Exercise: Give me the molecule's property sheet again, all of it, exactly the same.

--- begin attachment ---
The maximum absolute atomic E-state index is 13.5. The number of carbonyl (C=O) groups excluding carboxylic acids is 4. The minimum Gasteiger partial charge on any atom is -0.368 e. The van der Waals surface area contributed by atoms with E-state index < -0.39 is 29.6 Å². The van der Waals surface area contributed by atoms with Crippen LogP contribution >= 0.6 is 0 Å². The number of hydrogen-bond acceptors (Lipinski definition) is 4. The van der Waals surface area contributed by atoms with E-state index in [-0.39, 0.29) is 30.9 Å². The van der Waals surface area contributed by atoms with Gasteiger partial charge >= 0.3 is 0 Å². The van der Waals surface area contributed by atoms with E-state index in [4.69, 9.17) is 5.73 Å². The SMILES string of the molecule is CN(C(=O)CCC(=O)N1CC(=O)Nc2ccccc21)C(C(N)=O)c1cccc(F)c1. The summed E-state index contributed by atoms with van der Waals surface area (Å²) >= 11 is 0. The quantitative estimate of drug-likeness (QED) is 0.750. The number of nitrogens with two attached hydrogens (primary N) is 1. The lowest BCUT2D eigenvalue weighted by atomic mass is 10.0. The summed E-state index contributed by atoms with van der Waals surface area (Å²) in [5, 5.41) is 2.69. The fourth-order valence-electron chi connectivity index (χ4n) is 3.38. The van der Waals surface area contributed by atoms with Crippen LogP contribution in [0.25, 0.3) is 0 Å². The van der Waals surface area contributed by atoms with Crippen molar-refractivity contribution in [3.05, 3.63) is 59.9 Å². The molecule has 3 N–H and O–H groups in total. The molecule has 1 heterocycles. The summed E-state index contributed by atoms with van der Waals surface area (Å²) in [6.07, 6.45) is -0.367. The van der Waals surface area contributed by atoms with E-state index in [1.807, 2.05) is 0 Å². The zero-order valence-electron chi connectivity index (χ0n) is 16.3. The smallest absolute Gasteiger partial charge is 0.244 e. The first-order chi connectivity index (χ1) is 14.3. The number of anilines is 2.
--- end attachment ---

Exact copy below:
The maximum absolute atomic E-state index is 13.5. The number of carbonyl (C=O) groups excluding carboxylic acids is 4. The minimum Gasteiger partial charge on any atom is -0.368 e. The van der Waals surface area contributed by atoms with E-state index < -0.39 is 29.6 Å². The van der Waals surface area contributed by atoms with Crippen LogP contribution >= 0.6 is 0 Å². The number of hydrogen-bond acceptors (Lipinski definition) is 4. The van der Waals surface area contributed by atoms with E-state index in [-0.39, 0.29) is 30.9 Å². The van der Waals surface area contributed by atoms with Gasteiger partial charge >= 0.3 is 0 Å². The van der Waals surface area contributed by atoms with E-state index in [4.69, 9.17) is 5.73 Å². The SMILES string of the molecule is CN(C(=O)CCC(=O)N1CC(=O)Nc2ccccc21)C(C(N)=O)c1cccc(F)c1. The summed E-state index contributed by atoms with van der Waals surface area (Å²) >= 11 is 0. The quantitative estimate of drug-likeness (QED) is 0.750. The number of nitrogens with two attached hydrogens (primary N) is 1. The lowest BCUT2D eigenvalue weighted by atomic mass is 10.0. The summed E-state index contributed by atoms with van der Waals surface area (Å²) in [5, 5.41) is 2.69. The fourth-order valence-electron chi connectivity index (χ4n) is 3.38. The van der Waals surface area contributed by atoms with Crippen LogP contribution in [0.25, 0.3) is 0 Å². The van der Waals surface area contributed by atoms with Crippen molar-refractivity contribution in [3.05, 3.63) is 59.9 Å². The molecule has 3 N–H and O–H groups in total. The molecule has 1 heterocycles. The summed E-state index contributed by atoms with van der Waals surface area (Å²) in [6.07, 6.45) is -0.367. The van der Waals surface area contributed by atoms with E-state index in [1.807, 2.05) is 0 Å². The zero-order valence-electron chi connectivity index (χ0n) is 16.3. The smallest absolute Gasteiger partial charge is 0.244 e. The first-order chi connectivity index (χ1) is 14.3. The number of anilines is 2.